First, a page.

About a half a block from Liberty Street, an older woman made her way through the crowd, against the procession, and said that the report had been false and the park was still closed. The crowd from Foley Square mixed with the throng around Liberty Plaza, which was concentrated mostly on the east side. Around 4:30pm, word went around that the ruling was in and people began reading the decision on their smart phones.

While the announcement of the ruling meant that protesters could reenter the park, its language endorsed the city's position: "tents, structures, generators and other installations" could be banned. The city and police seemed to take a broad interpretation of that language. When the police began letting people back in around an hour later, an officer shouted through his bullhorn that large backpacks, sleeping bags, tents and camping equipment would not be allowed. People were admitted in small groups through one opening in the barricades and their bags were checked.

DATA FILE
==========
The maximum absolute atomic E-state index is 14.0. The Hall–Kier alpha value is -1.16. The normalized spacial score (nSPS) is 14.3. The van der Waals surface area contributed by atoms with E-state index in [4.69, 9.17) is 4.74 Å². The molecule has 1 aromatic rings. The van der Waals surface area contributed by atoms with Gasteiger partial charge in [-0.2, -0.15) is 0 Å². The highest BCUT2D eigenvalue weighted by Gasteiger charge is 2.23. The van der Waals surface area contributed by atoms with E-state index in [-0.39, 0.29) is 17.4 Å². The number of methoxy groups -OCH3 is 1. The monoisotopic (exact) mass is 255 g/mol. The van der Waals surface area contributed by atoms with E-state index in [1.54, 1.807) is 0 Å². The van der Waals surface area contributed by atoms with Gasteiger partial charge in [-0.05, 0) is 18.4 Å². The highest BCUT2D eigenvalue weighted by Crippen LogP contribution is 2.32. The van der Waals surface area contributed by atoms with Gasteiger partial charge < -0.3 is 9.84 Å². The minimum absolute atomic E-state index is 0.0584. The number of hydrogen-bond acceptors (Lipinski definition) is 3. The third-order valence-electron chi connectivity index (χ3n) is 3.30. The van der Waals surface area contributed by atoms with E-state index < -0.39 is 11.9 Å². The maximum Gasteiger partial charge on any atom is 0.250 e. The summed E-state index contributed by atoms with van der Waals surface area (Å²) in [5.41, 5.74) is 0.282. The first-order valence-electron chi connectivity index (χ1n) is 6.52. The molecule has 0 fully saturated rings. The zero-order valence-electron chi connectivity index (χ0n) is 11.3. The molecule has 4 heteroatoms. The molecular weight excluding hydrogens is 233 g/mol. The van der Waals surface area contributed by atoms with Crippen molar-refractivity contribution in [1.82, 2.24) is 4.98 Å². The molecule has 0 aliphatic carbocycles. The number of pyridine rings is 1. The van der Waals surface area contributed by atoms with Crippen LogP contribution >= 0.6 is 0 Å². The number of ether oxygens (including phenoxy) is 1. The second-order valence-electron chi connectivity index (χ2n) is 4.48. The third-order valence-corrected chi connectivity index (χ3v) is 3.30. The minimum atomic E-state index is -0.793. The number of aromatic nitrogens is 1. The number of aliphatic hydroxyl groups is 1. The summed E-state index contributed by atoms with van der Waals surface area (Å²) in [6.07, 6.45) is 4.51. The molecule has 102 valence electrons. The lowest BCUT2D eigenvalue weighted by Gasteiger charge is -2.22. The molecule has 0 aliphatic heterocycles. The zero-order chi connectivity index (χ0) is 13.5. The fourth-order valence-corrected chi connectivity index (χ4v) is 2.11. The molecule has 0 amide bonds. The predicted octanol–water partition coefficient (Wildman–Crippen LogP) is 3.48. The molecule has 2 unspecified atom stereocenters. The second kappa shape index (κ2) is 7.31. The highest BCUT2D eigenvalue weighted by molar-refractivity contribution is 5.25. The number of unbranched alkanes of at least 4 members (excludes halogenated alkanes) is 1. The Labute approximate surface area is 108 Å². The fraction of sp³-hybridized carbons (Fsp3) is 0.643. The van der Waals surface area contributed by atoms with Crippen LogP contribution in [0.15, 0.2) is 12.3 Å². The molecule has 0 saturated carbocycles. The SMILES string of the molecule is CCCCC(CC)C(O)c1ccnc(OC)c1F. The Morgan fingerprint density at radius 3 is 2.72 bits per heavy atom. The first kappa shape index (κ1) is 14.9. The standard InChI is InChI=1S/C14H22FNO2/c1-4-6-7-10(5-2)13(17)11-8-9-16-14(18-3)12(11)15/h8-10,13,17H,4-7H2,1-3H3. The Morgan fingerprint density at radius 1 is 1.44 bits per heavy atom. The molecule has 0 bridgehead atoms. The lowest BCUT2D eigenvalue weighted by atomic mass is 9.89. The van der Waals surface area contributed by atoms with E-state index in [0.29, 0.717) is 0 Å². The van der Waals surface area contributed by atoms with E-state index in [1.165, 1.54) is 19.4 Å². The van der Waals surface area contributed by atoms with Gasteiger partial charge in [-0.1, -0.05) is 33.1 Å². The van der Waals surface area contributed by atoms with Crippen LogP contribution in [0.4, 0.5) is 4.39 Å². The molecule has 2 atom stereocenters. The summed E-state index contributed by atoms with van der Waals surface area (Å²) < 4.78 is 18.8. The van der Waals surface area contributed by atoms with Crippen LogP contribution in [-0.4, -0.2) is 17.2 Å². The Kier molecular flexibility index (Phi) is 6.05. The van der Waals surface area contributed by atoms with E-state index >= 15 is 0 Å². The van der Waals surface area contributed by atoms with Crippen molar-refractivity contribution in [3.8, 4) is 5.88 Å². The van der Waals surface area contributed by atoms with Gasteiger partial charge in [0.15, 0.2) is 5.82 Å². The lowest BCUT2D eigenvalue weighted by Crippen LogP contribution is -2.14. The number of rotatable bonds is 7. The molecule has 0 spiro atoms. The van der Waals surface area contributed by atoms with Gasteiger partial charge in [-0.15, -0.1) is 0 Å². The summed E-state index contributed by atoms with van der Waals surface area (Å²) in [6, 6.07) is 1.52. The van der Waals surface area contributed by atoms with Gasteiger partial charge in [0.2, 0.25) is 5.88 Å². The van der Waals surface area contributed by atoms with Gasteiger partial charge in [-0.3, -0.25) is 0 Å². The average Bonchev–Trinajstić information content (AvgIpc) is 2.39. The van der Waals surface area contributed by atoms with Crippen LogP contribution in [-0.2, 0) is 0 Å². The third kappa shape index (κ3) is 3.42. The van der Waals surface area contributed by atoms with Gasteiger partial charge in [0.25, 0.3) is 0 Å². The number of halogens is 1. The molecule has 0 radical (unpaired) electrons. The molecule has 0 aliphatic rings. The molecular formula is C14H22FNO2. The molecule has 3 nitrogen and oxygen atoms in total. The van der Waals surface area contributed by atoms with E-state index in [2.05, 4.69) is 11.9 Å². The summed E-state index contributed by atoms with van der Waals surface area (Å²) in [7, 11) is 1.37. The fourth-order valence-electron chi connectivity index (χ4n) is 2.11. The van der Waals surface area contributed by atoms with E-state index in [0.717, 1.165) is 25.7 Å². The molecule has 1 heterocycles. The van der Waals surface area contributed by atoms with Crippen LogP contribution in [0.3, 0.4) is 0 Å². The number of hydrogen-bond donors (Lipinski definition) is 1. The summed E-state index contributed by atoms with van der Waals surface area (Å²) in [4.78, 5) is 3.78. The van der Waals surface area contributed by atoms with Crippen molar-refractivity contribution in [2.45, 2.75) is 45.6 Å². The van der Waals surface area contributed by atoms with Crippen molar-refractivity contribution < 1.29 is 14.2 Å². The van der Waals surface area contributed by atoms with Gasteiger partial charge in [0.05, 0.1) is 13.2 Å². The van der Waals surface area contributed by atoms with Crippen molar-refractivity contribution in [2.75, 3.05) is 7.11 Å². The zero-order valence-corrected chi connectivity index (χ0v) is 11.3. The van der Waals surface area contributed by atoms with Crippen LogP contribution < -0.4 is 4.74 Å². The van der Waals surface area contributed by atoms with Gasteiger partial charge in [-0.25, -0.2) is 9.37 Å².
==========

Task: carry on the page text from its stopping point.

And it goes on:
Protesters eventually filled the park, but the difference became clear quickly. The next day, Reuters reported that only two dozen people stayed in the park Tuesday night--well below the hundreds that had become the norm--and were accompanied by private security guards, who remained in the park at all times, kept people from lying down and woke them if they tried to sleep.